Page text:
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Warner jokingly suggests England selectors to drop Ashes nemesis Broad
Broad-Warner Rivalry

Warner jokingly suggests England selectors to drop Ashes nemesis Broad

David Warner heaped praise on his England adversary Stuart Broad as he jokingly suggested selectors to drop the veteran seamer more often.

Broad became only the seventh bowler in the sport to complete the astonishing milestone of 500 Test wickets on Tuesday as England cruised to victory over West Indies in the series-decider at Old Trafford.

His battle with Warner was one of the highlights of the English summer last year when he dismissed the Aussie opening batsman cheaply on seven occasions across the hard-fought Ashes series.

Despite his outstanding record in the longest format, Broad was surprisingly dropped from England's squad for the first Test against West Indies.

The shock omission presumably spurred him to give back-to-back stunning performances to propel his side to successive wins.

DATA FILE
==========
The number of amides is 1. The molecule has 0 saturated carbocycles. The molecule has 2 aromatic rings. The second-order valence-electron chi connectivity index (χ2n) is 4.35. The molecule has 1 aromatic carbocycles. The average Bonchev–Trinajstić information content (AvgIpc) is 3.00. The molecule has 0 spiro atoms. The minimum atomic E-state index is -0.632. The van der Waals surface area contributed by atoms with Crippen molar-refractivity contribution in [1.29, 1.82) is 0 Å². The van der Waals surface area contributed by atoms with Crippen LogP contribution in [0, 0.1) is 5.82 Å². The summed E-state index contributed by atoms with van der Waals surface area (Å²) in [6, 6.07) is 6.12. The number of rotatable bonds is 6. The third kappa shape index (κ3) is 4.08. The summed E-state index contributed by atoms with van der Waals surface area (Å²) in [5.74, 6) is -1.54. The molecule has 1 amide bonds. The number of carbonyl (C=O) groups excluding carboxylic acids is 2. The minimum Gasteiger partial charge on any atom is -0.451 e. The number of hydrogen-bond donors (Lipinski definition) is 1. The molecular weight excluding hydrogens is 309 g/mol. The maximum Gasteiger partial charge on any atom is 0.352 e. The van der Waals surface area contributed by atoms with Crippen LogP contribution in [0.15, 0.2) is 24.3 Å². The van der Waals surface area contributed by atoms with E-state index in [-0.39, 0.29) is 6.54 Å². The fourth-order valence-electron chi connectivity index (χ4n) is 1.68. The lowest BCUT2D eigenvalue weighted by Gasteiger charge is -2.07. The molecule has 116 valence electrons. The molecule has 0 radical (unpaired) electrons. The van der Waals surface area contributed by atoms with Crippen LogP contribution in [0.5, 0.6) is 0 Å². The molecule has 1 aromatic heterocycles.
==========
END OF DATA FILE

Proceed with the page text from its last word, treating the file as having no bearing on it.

Broad also starred with a quick-fire half-century in England's first innings in the third Test to power his team towards a challenging total following a middle-order collapse.

"I think they should drop him again," Warner said. "I don't know why they dropped him for that first game but it'd be nice if I was to play there again and he wasn't playing."

Warner averaged a meagre 9.5 during the 2019 series where he endured a torrid time against Broad's unparalleled brilliance.

The swashbuckling batsman observed that Broad had seemingly shed the use of excessive short balls and worked on pitching the ball up that eventually rewarded him.

"I think he's a world-class bowler. In the past 18 months he's really worked hard on pitching the ball up," he said.

"He's obviously got a hell of a record against left-handers and his capability to bring the ball back off the wicket into the right-hander is another string to his bow."

Warner commented that Broad's formidable new-ball partnership with England's leading Test wicket-taker James Anderson created a high-pressure scenario for any batter at the crease.

"You just can't go after them, they don't take their foot off the pedal," he stated.

"These guys have the ability to restrict runs. In England, they bowl a length where if you drive, you're probably going to nick, (but) they can also hit the stumps, so you can't just leave it.

"In English conditions, they know how to get wickets."